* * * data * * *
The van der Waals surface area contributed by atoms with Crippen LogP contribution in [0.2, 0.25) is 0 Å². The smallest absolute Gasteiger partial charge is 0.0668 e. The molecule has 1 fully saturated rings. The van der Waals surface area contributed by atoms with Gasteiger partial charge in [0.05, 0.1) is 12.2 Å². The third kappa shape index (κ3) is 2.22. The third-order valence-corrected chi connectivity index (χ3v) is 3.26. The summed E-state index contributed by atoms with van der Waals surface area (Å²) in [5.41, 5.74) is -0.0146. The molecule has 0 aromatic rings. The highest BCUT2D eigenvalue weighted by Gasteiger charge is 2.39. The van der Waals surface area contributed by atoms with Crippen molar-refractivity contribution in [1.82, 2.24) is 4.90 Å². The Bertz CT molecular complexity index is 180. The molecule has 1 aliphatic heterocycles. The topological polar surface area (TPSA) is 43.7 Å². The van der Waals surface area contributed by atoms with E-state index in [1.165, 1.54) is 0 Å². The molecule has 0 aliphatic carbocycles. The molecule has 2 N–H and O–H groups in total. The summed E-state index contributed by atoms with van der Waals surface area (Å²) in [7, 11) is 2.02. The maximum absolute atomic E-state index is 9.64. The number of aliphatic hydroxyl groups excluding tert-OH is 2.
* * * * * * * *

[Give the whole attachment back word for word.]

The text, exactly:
The van der Waals surface area contributed by atoms with Crippen LogP contribution in [0.2, 0.25) is 0 Å². The smallest absolute Gasteiger partial charge is 0.0668 e. The molecule has 1 fully saturated rings. The van der Waals surface area contributed by atoms with Gasteiger partial charge in [0.05, 0.1) is 12.2 Å². The third kappa shape index (κ3) is 2.22. The third-order valence-corrected chi connectivity index (χ3v) is 3.26. The summed E-state index contributed by atoms with van der Waals surface area (Å²) in [5.41, 5.74) is -0.0146. The molecule has 0 aromatic rings. The highest BCUT2D eigenvalue weighted by Gasteiger charge is 2.39. The van der Waals surface area contributed by atoms with Crippen molar-refractivity contribution in [1.82, 2.24) is 4.90 Å². The Bertz CT molecular complexity index is 180. The molecule has 1 aliphatic heterocycles. The topological polar surface area (TPSA) is 43.7 Å². The van der Waals surface area contributed by atoms with E-state index in [1.165, 1.54) is 0 Å². The molecule has 0 aliphatic carbocycles. The molecule has 2 N–H and O–H groups in total. The summed E-state index contributed by atoms with van der Waals surface area (Å²) in [7, 11) is 2.02. The maximum absolute atomic E-state index is 9.64. The number of aliphatic hydroxyl groups excluding tert-OH is 2.